The hardest part though was hearing my friend tell the mobster stories about me and who I used to be. It wasn’t a bad thing. She was being very complimentary. More of a, “Oh my gosh! Let me tell you how amazing Sam was!”
Let me preface this by saying I don’t spend a lot of time talking to people in my day to day life about what my life used to be like. I’m pretty open about what happened to me as far as my husband cheating on me with his cousin, leaving Virginia without a word to me or the kids, and abandoning his children, but I don’t talk about what my life used to be like. I don’t go on and on about my former life as a stay at home mom, or a PTA president, or all the places I took the kids, or the things that we used to do. I do occasionally talk about missing my pool, but aside from that I don’t talk about the big house I used to live in or the shopping sprees I used to be able to go on. I don’t talk about my walk in closet or my multiple bathrooms or how I decorated the house because I had nothing else to do. The mobster and I talk about that part very little because it doesn’t matter anymore. It used to be. It’s not anymore. And to be clear it’s not as if that’s all my friend wanted to talk about but when telling the stories of our girls growing up together you end up talking about that previous life because that was the way things used to be.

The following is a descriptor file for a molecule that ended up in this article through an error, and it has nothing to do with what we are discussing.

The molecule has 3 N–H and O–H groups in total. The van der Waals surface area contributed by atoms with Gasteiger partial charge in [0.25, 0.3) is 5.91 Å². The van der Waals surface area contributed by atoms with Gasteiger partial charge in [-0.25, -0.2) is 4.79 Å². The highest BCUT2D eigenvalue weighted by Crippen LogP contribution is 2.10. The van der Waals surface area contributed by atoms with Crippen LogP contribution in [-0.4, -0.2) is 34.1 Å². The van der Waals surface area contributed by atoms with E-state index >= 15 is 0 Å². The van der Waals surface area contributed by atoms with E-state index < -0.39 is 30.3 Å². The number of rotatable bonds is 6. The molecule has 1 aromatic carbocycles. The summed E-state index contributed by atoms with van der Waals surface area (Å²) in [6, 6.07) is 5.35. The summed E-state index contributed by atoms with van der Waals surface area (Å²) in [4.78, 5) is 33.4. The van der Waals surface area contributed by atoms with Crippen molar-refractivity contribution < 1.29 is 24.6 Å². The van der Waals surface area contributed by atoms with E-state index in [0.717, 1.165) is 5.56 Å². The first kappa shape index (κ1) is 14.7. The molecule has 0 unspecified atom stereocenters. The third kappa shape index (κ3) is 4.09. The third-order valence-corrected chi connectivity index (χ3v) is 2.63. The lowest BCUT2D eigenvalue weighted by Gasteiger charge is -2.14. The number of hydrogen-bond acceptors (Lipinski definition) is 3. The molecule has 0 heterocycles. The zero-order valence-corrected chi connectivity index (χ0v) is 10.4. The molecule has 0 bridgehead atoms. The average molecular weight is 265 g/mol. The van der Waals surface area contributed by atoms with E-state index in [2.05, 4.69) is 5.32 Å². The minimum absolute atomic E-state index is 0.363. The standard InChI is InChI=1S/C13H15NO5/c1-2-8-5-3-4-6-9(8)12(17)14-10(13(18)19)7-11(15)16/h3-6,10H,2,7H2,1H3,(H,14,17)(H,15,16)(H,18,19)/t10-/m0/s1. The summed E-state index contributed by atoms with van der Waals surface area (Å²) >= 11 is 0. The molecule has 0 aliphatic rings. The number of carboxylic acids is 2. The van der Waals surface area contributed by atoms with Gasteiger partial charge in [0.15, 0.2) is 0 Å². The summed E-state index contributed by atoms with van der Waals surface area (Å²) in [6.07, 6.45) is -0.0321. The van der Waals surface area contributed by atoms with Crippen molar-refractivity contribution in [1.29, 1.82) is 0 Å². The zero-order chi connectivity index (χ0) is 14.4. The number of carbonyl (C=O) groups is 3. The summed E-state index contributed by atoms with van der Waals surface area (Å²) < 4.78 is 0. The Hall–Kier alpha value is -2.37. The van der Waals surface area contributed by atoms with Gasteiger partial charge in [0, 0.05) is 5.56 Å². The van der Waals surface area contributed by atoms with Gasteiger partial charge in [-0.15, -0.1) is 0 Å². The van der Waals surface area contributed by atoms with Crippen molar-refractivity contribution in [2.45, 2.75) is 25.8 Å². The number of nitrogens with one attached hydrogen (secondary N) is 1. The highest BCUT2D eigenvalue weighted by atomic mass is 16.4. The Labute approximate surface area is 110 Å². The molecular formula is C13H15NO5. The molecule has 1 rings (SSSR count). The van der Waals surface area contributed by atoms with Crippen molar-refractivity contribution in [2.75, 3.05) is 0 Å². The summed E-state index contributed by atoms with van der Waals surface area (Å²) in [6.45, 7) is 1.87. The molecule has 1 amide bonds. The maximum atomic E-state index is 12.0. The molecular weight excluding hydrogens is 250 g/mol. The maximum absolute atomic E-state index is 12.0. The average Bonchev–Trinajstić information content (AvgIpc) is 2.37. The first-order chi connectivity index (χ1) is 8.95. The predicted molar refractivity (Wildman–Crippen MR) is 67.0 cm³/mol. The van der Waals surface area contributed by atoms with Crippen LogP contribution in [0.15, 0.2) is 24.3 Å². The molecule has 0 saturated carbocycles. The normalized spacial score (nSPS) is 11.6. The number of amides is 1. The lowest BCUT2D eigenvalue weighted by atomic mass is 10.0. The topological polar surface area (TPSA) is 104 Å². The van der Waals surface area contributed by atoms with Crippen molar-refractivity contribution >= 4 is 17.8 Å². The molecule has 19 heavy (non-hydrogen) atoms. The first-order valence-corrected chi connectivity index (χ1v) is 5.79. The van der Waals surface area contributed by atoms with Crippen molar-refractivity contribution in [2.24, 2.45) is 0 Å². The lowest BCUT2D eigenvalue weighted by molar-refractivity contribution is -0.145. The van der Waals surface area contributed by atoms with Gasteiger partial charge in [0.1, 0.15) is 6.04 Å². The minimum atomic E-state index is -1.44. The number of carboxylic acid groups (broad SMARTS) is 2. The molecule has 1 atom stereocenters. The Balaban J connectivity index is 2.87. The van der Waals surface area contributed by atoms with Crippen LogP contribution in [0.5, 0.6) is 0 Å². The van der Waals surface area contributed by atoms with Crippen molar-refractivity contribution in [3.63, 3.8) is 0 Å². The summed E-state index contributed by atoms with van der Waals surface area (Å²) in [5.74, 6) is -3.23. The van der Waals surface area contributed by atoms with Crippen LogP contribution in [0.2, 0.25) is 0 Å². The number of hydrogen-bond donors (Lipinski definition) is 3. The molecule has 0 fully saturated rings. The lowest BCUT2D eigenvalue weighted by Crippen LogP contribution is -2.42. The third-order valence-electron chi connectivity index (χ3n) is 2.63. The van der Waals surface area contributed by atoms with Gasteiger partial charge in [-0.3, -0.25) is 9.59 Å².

My friend works full time. Always has. Our girls were the same age and best friends. I frequently took her daughter to Lagoon and the water park and hiking and the roller skating rink and all the other places we would go in the summer. Her daughter was the only kid I allowed to spend the night on a school night and vice versa. On late start days in middle school, if she slept over, I’d take them both to Kneaders for breakfast. The mobster was regaled with stories of how I did everything with and for my kids. I was constantly running them from one activity to another. I took them places constantly. I was always busy and always doing things with them.
My friend went on to tell the mobster how her daughter would come home and tell her, “She’s the best mom!” Yeah, that was me. I was the best mom, was being the important part of that sentence. Now I’m the barely-ok-sometimes-adequate mom.
The mobster was also treated to stories about how I was Ms. PTA President. I knew everybody. I did everything. I was so involved up at the school. As my friend put it, “Sam worked her ass off up at that school!” Yes, I did put in quite a bit of effort for Teacher Appreciation. I wanted my teachers to feel appreciated and loved. I enjoyed doing it. Everyone knew me. Everyone raved about me. Everyone loved me. I had a purpose. Today? I couldn’t tell you the names of Picasso’s teachers the last four years, with the exception of his biology teacher. That’s only because it was the same damn teacher I had for biology back in 1983.